CORVALLIS, Ore. - If Fido is getting a little long in the tooth or old Fluffy the Cat seems to be getting sick with increasing regularity, it may be that their immune system is deteriorating.

If so, it would behoove pet owners to pay special attention to the diet of their dogs and cats.

Increasing research on the links between nutrition and the immune system is revealing that many household pets - like their human counterparts - may be susceptible to immune dysfunction as they age, experts say, and that optimal nutrition can help retard or alleviate this process.

So if the family's favorite pet is entering its golden years - above the age of about eight to10 years for dogs and 10-12 years for cats - a little extra money spent or attention paid to their nutritional needs could help them age as gracefully and healthfully as possible.

"The best studies done on the relationship between nutrition and the immune system have so far been focused on humans," said Dr. Jean Hall, an assistant professor of veterinary medicine at Oregon State University. "But the more we learn about pets and other animals, the more similarities we are finding. It's increasingly clear that as pets age their immune response deteriorates, often in the same ways that humans do, and there are ways that an optimal diet can help."

Hall, who has published several professional papers in this field of study, says research shows aging is correlated to changes in the number of immune cells, their functional efficiency and other factors that affect their ability to maintain health and fight off disease.

Among the biological links observed between nutrition, health and the immune system:


  • Some dogs have been shown to have fewer white blood cells as they age, and other immune changes that appear linked to autoimmune disease and allergies.
  • Protein deficiency in animals can cause immune deficiency and lower resistance to infection.
  • Inadequate vitamin or trace mineral intake in various species has been linked to impaired antibody formation, lower immune response, and greater susceptibility to infection.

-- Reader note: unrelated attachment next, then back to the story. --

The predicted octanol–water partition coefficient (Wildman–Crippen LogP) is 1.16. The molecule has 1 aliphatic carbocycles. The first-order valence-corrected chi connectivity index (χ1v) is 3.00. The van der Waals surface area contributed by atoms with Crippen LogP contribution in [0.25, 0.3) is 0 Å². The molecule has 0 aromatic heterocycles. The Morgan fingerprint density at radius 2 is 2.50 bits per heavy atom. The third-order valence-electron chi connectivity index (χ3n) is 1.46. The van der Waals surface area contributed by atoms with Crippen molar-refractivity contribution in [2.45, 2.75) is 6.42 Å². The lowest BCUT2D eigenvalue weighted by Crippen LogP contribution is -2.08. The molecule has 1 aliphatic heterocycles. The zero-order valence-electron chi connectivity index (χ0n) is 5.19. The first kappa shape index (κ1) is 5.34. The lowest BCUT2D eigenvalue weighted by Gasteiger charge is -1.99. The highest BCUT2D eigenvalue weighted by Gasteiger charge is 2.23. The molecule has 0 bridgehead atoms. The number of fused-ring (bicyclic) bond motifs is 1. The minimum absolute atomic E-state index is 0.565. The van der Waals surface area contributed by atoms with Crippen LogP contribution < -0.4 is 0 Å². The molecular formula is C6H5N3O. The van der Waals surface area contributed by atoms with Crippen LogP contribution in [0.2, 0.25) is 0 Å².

• Obesity and consumption of diets high in fat can depress the immune system and increase the risk for serious infectious disease and cancer.

The reverse is also true, Hall said. Diets with proper balances of nutrients, vitamins and minerals, fed in the proper amounts, can go a long way toward preventing or alleviating many pet health problems.

The levels of fatty acids also appear to be a key, and pet foods supplemented with fish oils appear to help resolve some health problems, especially skin disease and arthritis.

"We have one advantage with our pets, of course, that we don't necessarily have with people," Hall said. "We can absolutely control what our dog or cat eats, which is more than you can say with a lot of human patients. And it may also be easier to get the dog to exercise than some couch-potato people."

So what's a concerned pet owner to do? Actually, Hall said, a lot of the research in this area is incomplete, and it's premature to make many recommendations about specific dietary regimens for certain diseases or health problems. And arbitrary supplementation with vitamins or other nutrients is probably unwise unless recommended by your veterinarian, she said.

However, feeding your pet a high quality diet is possible by paying a little more attention to the foods you purchase at the store, Hall said.

"The National Research Council has set up guidelines for pet foods that indicate whether they meet nutritional needs for gestation, lactation, growth, maintenance or all stages," she said. "That information should be available on pet food packaging or by contacting the manufacturer in writing."

But a key point to also consider, she said, is whether nutrient requirements were met by controlled feeding studies or simply by adding up the "minimum amounts" of each required nutrient.

"One study has pointed out that the presence of nutrients in a diet doesn't necessarily mean they can be readily absorbed and utilized," Hall said. "It suggested that a diet composed of shoe leather, motor oil, vitamins and minerals could meet nutrient recommendations for a dog or cat."

In the retail world, Hall said, there are four general categories of pet foods: generic, private label, popularly-advertised brands, and premium foods. The right research may find that any one of these can provide an adequate diet, she said, but generic and lower-cost brands often have not gone through rigorous, controlled feeding tests. They may also contain excess fats or nutrients.

Premium brands of pet foods emphasize optimal nutrition for health maintenance, longevity and performance, Hall said, rather than palatability and prevention of readily recognized nutritional deficiencies or excesses. Ingredients that do not contain too much of certain nutrients are used and the ingredients are not varied depending on their cost.

As a result, these foods are usually more expensive per unit of weight. But they are often higher in nutrient density and availability, which means less food is needed and can help offset the higher cost.

"I'd say if money is no object, buy a premium pet food that has probably gone through more rigorous testing protocols," Hall said. "It's likely you will be getting a product that will pay off in better health for the pet and a more functional immune system as they age."

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Dr. Jean Hall, 541-737-6537